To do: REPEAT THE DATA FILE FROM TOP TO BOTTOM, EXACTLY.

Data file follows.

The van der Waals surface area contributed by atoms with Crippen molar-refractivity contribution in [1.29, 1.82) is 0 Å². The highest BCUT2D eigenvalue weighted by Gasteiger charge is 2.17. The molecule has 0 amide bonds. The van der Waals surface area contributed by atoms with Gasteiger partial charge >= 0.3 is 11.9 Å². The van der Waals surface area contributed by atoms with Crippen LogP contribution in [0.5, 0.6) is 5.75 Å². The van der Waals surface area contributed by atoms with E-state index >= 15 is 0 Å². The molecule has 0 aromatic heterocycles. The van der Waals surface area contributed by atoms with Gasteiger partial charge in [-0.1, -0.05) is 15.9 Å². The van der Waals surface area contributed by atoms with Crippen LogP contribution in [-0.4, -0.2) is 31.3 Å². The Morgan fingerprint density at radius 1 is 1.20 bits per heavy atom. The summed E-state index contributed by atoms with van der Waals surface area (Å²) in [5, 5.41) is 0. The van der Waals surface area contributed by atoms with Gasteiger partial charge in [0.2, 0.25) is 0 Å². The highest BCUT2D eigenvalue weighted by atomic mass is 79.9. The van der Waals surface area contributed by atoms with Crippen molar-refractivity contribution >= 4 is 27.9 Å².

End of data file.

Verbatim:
The van der Waals surface area contributed by atoms with Crippen molar-refractivity contribution in [1.29, 1.82) is 0 Å². The highest BCUT2D eigenvalue weighted by Gasteiger charge is 2.17. The molecule has 0 amide bonds. The van der Waals surface area contributed by atoms with Gasteiger partial charge >= 0.3 is 11.9 Å². The van der Waals surface area contributed by atoms with Crippen LogP contribution in [0.5, 0.6) is 5.75 Å². The van der Waals surface area contributed by atoms with E-state index >= 15 is 0 Å². The molecule has 0 aromatic heterocycles. The van der Waals surface area contributed by atoms with Gasteiger partial charge in [-0.1, -0.05) is 15.9 Å². The van der Waals surface area contributed by atoms with Crippen LogP contribution in [-0.4, -0.2) is 31.3 Å². The Morgan fingerprint density at radius 1 is 1.20 bits per heavy atom. The summed E-state index contributed by atoms with van der Waals surface area (Å²) in [5, 5.41) is 0. The van der Waals surface area contributed by atoms with Gasteiger partial charge in [0.2, 0.25) is 0 Å². The highest BCUT2D eigenvalue weighted by atomic mass is 79.9. The van der Waals surface area contributed by atoms with Crippen molar-refractivity contribution >= 4 is 27.9 Å².